Finding out the sex of a baby could lead to better life chances, study suggests

·3-min read

Boys are more demanding than girls before they are born, and finding out the sex of a baby during pregnancy could lead to better life chances, scientists suggest.

According to a new study, male baby pregnancies are more likely to result in complications, possibly because they grow faster in the womb.

They may also require more nutrients and oxygen than supplied by the mother through the placenta, researchers indicate.

Now scientists have discovered the sex of a foetus can affect how well the placenta – the temporary organ that attaches to the wall of the uterus during pregnancy to help the foetus grow and develop – actually works along with factors such as the mother being obese and stress.

The findings are based on analysis of pregnancies in lab mice.

Around one in 10 women are affected by pregnancy disorders, such as foetal growth restriction – when an unborn child is not growing at the normal rate, and pre-eclampsia – a life-threatening high blood pressure condition for both mother and child.

These can both be difficult to predict and treat.

Individual treatment plans and encouraging pregnant women to make lifestyle changes based upon the sex of their unborn babies could have lifelong health benefits for their children, the findings suggest.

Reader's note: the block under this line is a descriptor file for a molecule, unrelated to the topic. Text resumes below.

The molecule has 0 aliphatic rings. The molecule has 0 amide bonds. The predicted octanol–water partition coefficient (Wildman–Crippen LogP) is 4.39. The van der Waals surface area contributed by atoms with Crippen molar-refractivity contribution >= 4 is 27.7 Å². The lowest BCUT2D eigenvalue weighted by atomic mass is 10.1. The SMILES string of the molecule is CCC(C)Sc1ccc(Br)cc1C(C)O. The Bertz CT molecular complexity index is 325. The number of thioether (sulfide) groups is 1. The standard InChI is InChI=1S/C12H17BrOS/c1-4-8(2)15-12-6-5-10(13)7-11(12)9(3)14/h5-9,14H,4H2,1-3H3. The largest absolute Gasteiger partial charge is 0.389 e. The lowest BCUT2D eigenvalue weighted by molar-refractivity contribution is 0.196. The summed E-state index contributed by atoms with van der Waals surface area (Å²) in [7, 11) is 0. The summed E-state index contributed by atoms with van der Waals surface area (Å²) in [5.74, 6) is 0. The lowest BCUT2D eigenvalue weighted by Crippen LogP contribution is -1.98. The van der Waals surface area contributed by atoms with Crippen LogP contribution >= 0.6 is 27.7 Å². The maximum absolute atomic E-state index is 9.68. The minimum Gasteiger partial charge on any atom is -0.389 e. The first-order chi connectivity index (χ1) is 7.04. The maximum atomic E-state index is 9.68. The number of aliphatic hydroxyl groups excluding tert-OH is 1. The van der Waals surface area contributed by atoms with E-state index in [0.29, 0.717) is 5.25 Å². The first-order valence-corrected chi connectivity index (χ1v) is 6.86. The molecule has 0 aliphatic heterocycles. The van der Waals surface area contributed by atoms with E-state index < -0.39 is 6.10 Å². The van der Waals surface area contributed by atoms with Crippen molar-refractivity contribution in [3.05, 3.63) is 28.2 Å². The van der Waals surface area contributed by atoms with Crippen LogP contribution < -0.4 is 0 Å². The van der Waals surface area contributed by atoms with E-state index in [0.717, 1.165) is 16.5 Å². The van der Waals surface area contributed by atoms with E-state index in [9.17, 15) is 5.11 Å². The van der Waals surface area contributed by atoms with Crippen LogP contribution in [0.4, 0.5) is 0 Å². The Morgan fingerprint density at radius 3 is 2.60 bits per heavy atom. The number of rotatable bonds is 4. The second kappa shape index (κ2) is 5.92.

Dr Amanda Sferruzzi-Perri, a fellow of St John’s College, carried out the research with her team from the University of Cambridge Department of Physiology Development and Neuroscience at the Centre for Trophoblast Research.

She said: “Often parents don’t want to know the baby’s sex because they want it to be a surprise.

“But actually knowing the sex would help to identify whether a pregnancy may be at greater risk than another because we know that some conditions of pregnancy such as pre-eclampsia and foetal growth restriction can be more prevalent in women that carry male babies than females.”

Dr Sferruzzi-Perri added: “We don’t quite know 100% why that is but it might be related to the fact that male babies grow faster within the womb.

“So it might be that their demands for nutrients and oxygen supplied from the mother through the placenta can easily become limited, so the male baby may not be receiving all that it really wants and needs to grow to its full capacity.

“It may be that its resilience against stresses or poor conditions in pregnancy may be lower than say, for females, who have got less requirements.”

Dr Sferruzzi-Perri’s research team has revealed its findings in a paper published in the journal Biology of Reproduction.

A second study written in collaboration with fellow researchers in institutions across the world, which demonstrates how diet-induced maternal obesity changes the structures of the placenta and affects baby growth, is published in the journal Acta Physiologica.

Dr Sferruzzi-Perri said: “The data that we’ve been generating in the lab has really shown us that we have to consider the sex of the baby when monitoring a pregnancy.

“Therefore maybe treatments should be tailored based on the sex of the baby.”

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